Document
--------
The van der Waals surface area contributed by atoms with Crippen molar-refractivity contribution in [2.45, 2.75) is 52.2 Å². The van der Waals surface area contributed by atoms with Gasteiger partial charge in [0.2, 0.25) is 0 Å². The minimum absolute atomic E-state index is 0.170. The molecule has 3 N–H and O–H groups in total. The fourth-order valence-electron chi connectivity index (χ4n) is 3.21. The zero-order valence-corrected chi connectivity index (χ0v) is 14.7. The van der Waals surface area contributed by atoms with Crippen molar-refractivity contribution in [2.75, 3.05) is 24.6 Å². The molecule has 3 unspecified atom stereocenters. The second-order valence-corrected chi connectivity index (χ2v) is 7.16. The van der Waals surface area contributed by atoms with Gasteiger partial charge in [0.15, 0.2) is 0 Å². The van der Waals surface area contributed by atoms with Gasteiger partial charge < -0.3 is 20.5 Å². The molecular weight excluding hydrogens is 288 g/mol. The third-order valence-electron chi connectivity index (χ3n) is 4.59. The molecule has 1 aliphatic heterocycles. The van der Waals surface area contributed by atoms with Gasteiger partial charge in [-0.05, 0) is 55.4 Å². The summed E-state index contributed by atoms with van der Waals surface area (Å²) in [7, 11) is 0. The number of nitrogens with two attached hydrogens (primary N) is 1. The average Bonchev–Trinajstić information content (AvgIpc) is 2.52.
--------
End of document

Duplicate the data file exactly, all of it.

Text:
The van der Waals surface area contributed by atoms with Crippen molar-refractivity contribution in [2.45, 2.75) is 52.2 Å². The van der Waals surface area contributed by atoms with Gasteiger partial charge in [0.2, 0.25) is 0 Å². The minimum absolute atomic E-state index is 0.170. The molecule has 3 N–H and O–H groups in total. The fourth-order valence-electron chi connectivity index (χ4n) is 3.21. The zero-order valence-corrected chi connectivity index (χ0v) is 14.7. The van der Waals surface area contributed by atoms with Crippen molar-refractivity contribution in [2.75, 3.05) is 24.6 Å². The molecule has 3 unspecified atom stereocenters. The second-order valence-corrected chi connectivity index (χ2v) is 7.16. The van der Waals surface area contributed by atoms with Gasteiger partial charge in [0.15, 0.2) is 0 Å². The van der Waals surface area contributed by atoms with Gasteiger partial charge < -0.3 is 20.5 Å². The molecular weight excluding hydrogens is 288 g/mol. The third-order valence-electron chi connectivity index (χ3n) is 4.59. The molecule has 1 aliphatic heterocycles. The van der Waals surface area contributed by atoms with Gasteiger partial charge in [-0.05, 0) is 55.4 Å². The summed E-state index contributed by atoms with van der Waals surface area (Å²) in [7, 11) is 0. The number of nitrogens with two attached hydrogens (primary N) is 1. The average Bonchev–Trinajstić information content (AvgIpc) is 2.52.